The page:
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Pennsylvania residents who receive compensation from New Jersey sources are not subject to New Jersey income tax on those earnings. Under the State of New Jersey and the Commonwealth of Pennsylvania Reciprocal Personal Income Tax Agreement, a New Jersey employer is not required to withhold New Jersey income tax from compensation paid to its Pennsylvania resident employees who file form NJ-165, Employee's Certificate of Nonresidence in New Jersey, with their employer.
This agreement covers compensation only. Compensation means salaries, wages, tips, fees, commissions, bonuses, and other remuneration received for services rendered as an employee. Pennsylvania residents who are self-employed or who receive other types of income from sources within New Jersey must file a New Jersey nonresident return and report the income received.
If you are a Pennsylvania resident and your employer withheld New Jersey income tax from your wages, you must file a New Jersey nonresident return to obtain a refund. To stop the withholding of New Jersey income tax, complete an Employee's Certificate of Nonresidence in New Jersey (Form NJ-165) and give it to your employer. When filing for a refund, Pennsylvania residents must enclose a signed statement with their New Jersey nonresident income tax returns declaring that they are residents of the Commonwealth of Pennsylvania. Order an Employee's Certificate of Nonresident in New Jersey, Form NJ-165; New Jersey Nonresident Return, and instruction booklet, or get the tax forms. from the NJ Department of the Treasury. Therefore, while the employer should have told you to file the Form NJ-165, so to avoid the deductions, the good news is you can get a refund of that money.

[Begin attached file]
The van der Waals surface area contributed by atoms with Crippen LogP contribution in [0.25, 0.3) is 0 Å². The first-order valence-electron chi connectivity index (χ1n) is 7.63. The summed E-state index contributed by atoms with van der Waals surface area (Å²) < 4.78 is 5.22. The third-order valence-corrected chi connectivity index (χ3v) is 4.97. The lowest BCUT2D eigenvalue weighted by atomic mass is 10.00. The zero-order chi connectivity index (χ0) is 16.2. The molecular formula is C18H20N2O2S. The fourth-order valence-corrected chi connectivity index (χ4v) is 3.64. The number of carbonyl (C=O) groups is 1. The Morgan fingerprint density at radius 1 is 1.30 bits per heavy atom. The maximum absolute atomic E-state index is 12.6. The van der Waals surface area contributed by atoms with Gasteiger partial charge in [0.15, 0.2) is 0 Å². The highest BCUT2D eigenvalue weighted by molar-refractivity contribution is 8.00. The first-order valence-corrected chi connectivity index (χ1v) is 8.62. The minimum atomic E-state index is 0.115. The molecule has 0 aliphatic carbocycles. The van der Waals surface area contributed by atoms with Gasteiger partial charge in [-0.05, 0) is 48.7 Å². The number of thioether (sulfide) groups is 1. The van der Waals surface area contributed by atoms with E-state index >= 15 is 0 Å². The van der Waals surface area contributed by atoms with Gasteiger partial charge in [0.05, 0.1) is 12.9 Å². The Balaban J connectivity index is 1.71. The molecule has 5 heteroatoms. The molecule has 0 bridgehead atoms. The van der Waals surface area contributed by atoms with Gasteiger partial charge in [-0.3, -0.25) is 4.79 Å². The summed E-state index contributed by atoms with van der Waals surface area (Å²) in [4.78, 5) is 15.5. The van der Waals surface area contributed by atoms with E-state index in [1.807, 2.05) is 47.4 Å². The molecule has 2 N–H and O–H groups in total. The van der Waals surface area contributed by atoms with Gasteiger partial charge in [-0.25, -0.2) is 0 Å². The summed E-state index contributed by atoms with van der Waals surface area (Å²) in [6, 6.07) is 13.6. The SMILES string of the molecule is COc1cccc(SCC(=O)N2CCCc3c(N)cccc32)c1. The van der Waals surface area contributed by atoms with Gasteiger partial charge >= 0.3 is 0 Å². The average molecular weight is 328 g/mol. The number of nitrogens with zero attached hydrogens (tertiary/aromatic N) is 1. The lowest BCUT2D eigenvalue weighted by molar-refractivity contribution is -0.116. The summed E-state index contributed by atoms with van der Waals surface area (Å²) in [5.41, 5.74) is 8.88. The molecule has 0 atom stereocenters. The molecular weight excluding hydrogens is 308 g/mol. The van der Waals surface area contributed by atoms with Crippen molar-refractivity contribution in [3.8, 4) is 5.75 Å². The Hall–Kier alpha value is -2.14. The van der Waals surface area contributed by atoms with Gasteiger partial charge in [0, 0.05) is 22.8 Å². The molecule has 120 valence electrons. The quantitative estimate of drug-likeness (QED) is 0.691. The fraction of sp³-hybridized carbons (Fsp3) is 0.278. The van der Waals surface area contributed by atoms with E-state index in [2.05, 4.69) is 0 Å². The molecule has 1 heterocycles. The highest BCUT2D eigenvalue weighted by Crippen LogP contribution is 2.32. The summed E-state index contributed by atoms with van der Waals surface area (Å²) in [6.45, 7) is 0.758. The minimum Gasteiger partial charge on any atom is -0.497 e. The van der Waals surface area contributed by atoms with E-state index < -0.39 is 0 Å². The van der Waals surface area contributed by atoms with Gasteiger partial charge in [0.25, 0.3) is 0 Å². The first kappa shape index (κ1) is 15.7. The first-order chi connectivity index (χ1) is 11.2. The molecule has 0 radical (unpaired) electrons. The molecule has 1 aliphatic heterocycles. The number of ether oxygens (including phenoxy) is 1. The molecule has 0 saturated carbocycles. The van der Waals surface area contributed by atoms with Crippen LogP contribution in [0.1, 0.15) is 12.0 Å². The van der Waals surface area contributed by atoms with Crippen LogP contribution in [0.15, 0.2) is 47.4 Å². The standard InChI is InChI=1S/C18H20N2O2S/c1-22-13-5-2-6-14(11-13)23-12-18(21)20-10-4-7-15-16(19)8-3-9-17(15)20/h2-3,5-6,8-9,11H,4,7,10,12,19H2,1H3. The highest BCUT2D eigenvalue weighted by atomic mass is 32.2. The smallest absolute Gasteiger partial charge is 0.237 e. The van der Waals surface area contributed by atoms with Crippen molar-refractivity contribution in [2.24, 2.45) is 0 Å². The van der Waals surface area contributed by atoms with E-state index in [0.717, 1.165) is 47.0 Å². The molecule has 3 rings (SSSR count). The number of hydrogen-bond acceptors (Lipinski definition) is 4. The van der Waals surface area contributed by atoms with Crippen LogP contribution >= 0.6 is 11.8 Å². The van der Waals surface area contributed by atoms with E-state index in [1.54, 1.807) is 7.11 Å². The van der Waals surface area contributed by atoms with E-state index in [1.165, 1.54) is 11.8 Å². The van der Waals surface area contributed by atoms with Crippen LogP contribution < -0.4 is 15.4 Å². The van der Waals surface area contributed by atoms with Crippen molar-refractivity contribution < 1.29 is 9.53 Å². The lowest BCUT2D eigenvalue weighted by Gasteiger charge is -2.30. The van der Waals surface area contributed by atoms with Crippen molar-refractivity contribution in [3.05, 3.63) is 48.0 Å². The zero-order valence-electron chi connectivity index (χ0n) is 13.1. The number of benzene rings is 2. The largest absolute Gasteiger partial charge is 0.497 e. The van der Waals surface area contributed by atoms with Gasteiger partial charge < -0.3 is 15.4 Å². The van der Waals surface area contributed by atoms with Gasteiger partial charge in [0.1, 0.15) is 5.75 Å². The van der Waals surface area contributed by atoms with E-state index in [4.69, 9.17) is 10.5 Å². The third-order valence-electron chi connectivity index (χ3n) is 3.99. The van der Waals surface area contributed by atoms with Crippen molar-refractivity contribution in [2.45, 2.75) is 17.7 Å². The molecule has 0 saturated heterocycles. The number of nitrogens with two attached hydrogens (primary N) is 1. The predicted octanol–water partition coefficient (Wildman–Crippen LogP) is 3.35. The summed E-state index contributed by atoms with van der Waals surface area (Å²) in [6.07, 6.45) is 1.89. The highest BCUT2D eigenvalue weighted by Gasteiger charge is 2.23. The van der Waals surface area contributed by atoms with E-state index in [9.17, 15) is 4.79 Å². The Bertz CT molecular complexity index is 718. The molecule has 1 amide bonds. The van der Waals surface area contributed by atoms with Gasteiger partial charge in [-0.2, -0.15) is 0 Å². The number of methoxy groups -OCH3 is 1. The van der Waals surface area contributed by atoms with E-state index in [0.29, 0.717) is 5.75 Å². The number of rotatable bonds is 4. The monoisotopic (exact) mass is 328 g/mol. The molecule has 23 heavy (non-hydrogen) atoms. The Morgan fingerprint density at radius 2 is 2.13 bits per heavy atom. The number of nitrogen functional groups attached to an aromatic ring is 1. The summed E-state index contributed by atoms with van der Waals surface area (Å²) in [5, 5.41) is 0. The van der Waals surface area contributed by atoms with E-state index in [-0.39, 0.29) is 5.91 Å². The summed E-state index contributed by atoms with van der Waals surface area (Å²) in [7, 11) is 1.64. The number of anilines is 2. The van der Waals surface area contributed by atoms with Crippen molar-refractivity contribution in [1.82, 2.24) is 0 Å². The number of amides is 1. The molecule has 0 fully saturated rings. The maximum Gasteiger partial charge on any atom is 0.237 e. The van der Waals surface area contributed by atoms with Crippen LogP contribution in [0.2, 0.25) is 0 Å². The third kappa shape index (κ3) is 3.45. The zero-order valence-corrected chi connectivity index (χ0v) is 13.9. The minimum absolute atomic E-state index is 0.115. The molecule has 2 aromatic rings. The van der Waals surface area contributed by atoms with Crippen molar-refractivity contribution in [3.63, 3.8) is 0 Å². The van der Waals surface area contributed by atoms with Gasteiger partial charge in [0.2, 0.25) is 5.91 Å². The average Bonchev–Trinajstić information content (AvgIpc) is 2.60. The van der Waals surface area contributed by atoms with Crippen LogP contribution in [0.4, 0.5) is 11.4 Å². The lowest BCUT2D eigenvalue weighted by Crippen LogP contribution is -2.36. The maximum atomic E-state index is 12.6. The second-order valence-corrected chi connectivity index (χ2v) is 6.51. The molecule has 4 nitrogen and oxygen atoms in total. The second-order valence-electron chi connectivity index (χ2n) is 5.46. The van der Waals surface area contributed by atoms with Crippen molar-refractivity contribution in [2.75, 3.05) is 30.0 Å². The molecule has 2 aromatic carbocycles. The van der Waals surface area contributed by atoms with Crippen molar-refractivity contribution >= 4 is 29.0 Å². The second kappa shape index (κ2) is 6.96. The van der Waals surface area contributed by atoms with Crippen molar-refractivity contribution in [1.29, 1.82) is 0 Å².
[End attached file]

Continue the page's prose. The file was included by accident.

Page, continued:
As far as unemployment, if you work in one state and live in another, you must file your claim for unemployment benefits with the state where you worked, so you would file in NJ. As such you would be subject to their rules and claim limits in terms of unemployment. To be eligible for unemployment benefits, you must have worked at least 20 base weeks in covered employment or you must have earned $8,400. For claims filed in 2016, the minimum base week amount is $168. These wages must have been earned during a 52 week period that is called a base year.
Base year calculations are a bit involved, but you can read all of the above and an explanation to determine whether you earned enough at the NJ Department of Labor and Workforce Development website (you can also file a claim on that website).
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